The Picture Splinters discussion in your book begins with the classic 2/1 GF >auctions, and with trump already agreed, and we have little trouble with those. Add in the minor complication of using the jump to set trump, and we still seem OK.
However, when we get to the auctions which aren't already GF we reach dangerously different interpretations. To help us sort this out, which of the following (and why) are reasonably Picture Splinters versus being ordinary splinters, and which might not be splinters at all. I've tried to have enough variety to let you clarify the definition, or maybe you'll just be able to state it so obviously you won't need to torture yourself with all these examples.
1. West East
Here, I would expect 4C to be a Picture Splinter, with a high likelihood of Qx(x) in spades. Why? I can cuebid in response to 2S as a game-acceptance on most hands that would qualify for a club Splinter that are not right for a Picture Splinter (better spade honor, lesser trumps, lesser diamonds).
2. West East
Here, I would not expect a Picture Splinter, without discussion, because there is no second suit shown by the person splintering. I could see describing this as a fit-showing Picture Splinter (diamonds being the assumed second suit -- great double fit), especially as Responder has many options with hands that include a stiff spade.
3. West East
This seems identical to (2.) -- same analysis.
4. West East
Here, I would not view this as appropriate for a Picture Splinter, because there is no second suit held by Opener. Further, there is no assumed suit possibility (provided by Responder). So, I would expect this to be a "normal" splinter. However, I would strongly suspect 5440 (a void splinter).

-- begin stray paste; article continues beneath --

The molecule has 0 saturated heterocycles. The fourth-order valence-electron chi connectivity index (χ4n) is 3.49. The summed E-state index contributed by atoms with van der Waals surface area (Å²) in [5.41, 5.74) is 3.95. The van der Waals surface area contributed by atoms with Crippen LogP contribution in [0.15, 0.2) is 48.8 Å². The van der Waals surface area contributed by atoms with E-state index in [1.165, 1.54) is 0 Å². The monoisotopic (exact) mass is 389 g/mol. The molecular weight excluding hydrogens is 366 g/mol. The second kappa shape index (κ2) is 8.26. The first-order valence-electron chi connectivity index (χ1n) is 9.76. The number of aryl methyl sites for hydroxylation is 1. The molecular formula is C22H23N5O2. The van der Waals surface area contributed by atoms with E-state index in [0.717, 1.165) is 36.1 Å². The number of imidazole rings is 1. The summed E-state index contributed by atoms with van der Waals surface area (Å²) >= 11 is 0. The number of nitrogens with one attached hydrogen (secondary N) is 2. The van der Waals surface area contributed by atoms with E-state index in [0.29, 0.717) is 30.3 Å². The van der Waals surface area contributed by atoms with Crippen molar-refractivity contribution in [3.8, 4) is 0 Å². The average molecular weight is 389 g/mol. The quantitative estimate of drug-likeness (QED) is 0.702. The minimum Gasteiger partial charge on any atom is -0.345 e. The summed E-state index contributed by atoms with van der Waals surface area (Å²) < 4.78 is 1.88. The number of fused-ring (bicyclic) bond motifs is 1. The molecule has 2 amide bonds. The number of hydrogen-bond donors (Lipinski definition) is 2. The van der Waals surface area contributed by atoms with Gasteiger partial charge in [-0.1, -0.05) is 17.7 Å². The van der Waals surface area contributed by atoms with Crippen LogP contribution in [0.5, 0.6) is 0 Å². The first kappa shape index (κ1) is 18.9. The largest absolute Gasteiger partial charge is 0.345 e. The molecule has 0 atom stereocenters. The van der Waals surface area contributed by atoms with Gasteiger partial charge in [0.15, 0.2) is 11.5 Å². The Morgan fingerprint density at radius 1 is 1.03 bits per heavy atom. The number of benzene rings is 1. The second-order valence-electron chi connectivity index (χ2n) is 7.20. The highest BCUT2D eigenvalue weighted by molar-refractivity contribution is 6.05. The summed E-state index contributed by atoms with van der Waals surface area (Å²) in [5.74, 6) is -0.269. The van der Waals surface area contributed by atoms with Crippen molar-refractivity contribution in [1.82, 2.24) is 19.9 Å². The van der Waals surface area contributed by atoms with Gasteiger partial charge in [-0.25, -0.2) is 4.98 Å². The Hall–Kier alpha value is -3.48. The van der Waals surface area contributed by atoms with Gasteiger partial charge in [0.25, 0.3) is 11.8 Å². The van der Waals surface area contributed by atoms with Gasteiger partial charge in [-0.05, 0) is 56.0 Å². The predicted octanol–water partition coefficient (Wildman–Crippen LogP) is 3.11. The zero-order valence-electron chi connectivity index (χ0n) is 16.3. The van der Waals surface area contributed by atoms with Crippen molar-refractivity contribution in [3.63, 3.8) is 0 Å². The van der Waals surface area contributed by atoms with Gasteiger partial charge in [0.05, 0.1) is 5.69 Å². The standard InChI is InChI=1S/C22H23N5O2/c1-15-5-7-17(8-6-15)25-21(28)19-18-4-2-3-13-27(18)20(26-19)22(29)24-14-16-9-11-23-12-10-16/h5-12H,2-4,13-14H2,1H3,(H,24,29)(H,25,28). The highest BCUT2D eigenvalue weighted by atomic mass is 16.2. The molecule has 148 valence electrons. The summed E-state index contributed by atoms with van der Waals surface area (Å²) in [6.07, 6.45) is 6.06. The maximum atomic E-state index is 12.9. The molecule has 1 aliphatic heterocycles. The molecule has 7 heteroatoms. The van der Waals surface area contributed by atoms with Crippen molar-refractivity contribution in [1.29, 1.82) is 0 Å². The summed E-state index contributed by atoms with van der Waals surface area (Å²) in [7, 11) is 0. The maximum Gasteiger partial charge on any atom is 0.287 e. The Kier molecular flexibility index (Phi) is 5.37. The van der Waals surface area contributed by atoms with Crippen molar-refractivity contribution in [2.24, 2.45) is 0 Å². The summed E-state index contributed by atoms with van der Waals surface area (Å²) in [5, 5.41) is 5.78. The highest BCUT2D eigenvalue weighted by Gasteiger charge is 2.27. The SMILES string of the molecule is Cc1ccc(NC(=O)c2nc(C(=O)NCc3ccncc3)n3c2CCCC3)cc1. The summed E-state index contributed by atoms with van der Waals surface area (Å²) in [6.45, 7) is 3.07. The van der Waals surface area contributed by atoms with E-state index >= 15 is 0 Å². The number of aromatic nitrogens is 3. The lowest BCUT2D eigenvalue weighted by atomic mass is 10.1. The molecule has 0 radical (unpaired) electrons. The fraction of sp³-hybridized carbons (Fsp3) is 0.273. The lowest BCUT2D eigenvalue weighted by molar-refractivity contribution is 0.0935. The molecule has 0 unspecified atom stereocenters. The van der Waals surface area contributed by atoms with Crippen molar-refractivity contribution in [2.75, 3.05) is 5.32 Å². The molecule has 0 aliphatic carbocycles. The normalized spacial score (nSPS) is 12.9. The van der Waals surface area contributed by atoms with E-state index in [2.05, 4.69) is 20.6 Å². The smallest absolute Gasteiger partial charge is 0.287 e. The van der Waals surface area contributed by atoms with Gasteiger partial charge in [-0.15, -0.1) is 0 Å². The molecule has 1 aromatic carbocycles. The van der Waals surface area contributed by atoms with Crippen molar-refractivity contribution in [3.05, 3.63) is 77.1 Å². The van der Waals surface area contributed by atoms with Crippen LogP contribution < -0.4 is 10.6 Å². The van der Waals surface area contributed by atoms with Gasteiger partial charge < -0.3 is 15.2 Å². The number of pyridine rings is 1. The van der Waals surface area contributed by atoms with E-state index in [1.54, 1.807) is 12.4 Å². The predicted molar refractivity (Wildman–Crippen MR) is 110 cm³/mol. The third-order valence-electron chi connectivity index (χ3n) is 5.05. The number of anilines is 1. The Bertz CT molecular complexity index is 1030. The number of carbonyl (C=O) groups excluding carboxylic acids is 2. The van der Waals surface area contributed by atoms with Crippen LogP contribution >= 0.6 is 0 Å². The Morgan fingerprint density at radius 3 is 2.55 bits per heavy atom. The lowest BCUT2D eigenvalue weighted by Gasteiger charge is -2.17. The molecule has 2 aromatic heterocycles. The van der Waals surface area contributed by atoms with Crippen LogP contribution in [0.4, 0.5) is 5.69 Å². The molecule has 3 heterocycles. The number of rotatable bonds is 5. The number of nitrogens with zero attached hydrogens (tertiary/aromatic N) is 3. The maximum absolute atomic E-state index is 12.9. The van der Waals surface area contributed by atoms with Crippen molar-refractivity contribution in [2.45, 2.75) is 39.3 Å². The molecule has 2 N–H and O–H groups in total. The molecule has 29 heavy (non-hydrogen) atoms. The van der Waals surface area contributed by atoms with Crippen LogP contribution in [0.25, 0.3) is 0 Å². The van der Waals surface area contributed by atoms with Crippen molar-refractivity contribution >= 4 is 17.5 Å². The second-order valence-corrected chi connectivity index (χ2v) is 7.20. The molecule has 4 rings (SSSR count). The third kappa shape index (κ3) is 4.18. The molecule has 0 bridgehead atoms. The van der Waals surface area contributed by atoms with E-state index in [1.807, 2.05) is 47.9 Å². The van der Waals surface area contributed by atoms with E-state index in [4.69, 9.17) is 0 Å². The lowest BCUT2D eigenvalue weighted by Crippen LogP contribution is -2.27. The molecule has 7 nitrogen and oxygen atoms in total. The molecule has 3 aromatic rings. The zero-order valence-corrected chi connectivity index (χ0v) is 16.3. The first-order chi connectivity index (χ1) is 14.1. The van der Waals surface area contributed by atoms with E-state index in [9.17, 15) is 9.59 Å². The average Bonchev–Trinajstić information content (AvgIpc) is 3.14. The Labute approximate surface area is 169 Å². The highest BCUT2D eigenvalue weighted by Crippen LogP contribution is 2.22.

5. West East
No Splinter at all, the way I play. I'd expect Responder to have 5-5 pattern.
6. West East
This one is weird, as I use 4th-suit GF. The jump also takes away RKCB, and, if a Splinter, the minor fit is unknown (unless a default is agreed). If I had to guess at the table, one thing. If I was allowed to discuss this and settle on an agreement for this specific auction, I'd prefer Redwood (4D as RKCB for clubs, 4H as RKCB for diamonds).
7. West East
1C 2C (inverted minor)
Similar to above; best use may be a Picture Splinter, with the assumed second suit being diamonds. Note how this principle (not discussed in the book) might be viewed as similar to the Picture Jump to 3NT after a major is agreed. Note also how useful this might be in practice. "If I have shown only a raise, then my Picture Splinter shows good trumps, good support in YOUR second suit (two of the top three honors), a stiff, and no control in the fourth suit."
8. West East
Normal Splinter. No second suit can be inferred in any way.
9. West East
Same analysis as for 1D-1S-2C-3H.
10. West East
If discussed, this seems like another good candidate for the principle of a Picture Splinter, with the assumed suit being spades (probably KQx+).
11. West East
1S 3C (invitational)
I'd expect a normal splinter, because of limited options.
12. East West
Same as (11.). The problem with having these be Picture Splinters is the inability to clearly define alternative auctions as cuebidding.
13. East West
Same as (11.) and (12.). An additional point. After simple preference auctions, into a minor, the Moysian fit possibility in Responder's major adds one more level of options and confuses the issue too much, IMO.
14. West East
Clearly a splinter. IMO, not Picture Splinter because of option limitations. I dislike the idea of making a "convenient" but false jump shift into a major just to establish a force so that I can later raise a minor, all to ensure purity of a Picture Splinter in support of the minor. Too much for me. I want 2H and 2S protected as legit. So, normal Splinter for me.